Industrial Research Institute Medal for outstanding achievement in the administration of industrial research; in 1948, the American Institute of Chemists's Gold Medal for his work in research administration; in 1952, the Missouri Honor Award for Distinguished Service in Engineering; in 1953, the Society of Chemical Industry's Perkin Medal; in 1955, the Priestley Medal of the American Chemical Society (of which he had been president in 1948, chairman of the Board of Directors, 1950-53); in 1963, the Palladium Medal of the Société de Chimie Industrielle; and in 1966, the St. Louis Globe Democrat Man of the Year Award. Fourteen U.S. colleges and universities conferred honorary degrees on Dr. Thomas in recognition of his extraordinary contributions to his profession and to society.
Dr. Thomas was much concerned about the negative attitude of the public toward large corporations. In a speech to business leaders in 1952 he urged them to "remember that our businesses and their profits are only a means to an end, a means toward making Americans happier and America a stronger and more unified nation."4 Clearly he was dedicated to the proposition that businessmen have a moral obligation to exert positive leadership in improving society as a whole; certainly in his own life Dr. Thomas demonstrated this remarkably well.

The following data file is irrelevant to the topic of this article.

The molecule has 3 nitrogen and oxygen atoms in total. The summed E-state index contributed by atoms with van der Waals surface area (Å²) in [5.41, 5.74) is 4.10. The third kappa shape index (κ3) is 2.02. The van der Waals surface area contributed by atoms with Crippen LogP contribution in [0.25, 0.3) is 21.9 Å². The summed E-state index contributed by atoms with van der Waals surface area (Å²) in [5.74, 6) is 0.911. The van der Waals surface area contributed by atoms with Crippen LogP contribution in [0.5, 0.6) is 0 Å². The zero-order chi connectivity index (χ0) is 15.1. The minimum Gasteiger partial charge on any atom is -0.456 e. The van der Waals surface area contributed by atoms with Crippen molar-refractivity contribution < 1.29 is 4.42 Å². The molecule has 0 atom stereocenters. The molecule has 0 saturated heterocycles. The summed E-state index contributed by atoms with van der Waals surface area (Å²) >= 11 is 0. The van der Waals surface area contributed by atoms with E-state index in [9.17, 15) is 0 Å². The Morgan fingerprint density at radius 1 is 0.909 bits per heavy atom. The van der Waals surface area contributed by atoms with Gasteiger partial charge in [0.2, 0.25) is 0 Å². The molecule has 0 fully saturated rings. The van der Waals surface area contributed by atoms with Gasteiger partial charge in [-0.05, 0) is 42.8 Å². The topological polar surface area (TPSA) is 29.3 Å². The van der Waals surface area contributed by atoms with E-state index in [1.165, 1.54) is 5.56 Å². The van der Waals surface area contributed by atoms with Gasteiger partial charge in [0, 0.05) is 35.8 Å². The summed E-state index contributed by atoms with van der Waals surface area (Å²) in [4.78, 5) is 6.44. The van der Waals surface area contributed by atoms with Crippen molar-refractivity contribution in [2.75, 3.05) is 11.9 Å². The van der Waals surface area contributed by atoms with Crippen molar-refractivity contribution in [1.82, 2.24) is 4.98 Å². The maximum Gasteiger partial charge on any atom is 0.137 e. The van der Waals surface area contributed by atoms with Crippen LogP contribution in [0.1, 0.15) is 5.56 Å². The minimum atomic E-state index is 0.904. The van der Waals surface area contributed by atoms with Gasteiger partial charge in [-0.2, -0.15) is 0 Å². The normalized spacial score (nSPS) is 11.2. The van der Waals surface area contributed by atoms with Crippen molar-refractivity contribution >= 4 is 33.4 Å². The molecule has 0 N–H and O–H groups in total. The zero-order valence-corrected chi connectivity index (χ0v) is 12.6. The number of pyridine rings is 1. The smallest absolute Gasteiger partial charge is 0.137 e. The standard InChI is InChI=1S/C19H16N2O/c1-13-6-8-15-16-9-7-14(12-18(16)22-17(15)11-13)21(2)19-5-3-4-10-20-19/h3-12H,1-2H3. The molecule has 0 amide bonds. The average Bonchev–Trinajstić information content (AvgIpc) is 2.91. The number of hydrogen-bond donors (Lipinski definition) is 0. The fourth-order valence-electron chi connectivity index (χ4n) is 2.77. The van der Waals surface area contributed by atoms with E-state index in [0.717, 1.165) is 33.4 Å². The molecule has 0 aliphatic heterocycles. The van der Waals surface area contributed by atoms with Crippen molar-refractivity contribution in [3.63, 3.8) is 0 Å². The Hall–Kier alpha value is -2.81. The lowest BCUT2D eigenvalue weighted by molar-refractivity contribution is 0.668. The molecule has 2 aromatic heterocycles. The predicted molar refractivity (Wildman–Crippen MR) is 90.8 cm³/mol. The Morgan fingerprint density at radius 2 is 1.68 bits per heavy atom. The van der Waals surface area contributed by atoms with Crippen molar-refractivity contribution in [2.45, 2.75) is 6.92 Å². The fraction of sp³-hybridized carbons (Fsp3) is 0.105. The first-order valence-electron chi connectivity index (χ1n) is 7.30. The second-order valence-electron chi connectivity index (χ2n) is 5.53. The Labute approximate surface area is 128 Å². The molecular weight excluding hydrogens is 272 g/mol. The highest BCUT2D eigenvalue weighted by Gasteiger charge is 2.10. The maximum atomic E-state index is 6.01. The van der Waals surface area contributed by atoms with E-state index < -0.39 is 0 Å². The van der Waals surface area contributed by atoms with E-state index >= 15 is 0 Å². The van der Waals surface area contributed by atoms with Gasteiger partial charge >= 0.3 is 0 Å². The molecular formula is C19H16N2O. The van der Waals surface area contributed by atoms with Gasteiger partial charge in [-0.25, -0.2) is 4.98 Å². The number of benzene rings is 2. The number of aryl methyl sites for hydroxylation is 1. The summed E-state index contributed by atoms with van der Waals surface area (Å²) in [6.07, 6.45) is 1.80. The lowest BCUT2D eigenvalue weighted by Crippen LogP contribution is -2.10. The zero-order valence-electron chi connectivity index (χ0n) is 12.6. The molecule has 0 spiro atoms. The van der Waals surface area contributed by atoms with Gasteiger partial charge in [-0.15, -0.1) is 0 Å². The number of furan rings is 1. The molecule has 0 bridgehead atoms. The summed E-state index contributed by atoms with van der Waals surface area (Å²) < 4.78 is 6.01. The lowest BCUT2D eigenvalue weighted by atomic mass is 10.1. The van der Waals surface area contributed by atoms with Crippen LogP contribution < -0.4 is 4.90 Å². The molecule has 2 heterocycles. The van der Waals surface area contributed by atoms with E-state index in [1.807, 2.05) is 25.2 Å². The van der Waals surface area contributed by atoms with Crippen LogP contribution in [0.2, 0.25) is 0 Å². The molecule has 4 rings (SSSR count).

Dr. Thomas had rather strong views about the importance of developing nuclear-powered electric generating plants. In 1980, he made the comments in a newspaper interview: "A modern industrial society depends on the continuance of a plentiful supply of energy. . . . It is time for America to wake up. . . . Because this country has failed to draft. . . a sensible energy policy, Americans now find themselves paying out $60 billion a year for imported oil. Yet virtually nothing has been done to speed up the production of coal and synthetic fuels or tap our huge oil-shale
reserves."5 Further on in the interview, Dr. Thomas expressed the belief that America was not spending enough money on the basic research needed to keep abreast of the leading industrial countries.
Dr. Thomas's son recalls his father's concern about the attitudes of some persons regarding the development of nuclear energy:
While admiring intelligence he developed severe doubts about 'intellectuals'—both real and fancied—and their attempts to influence political events. . . . This was particularly true in regard to those who attempted (largely successfully) to prevent the development of nuclear energy in the U. S. He also sensed the concealed agenda of the radical left that began trashing our campuses during the 1960's.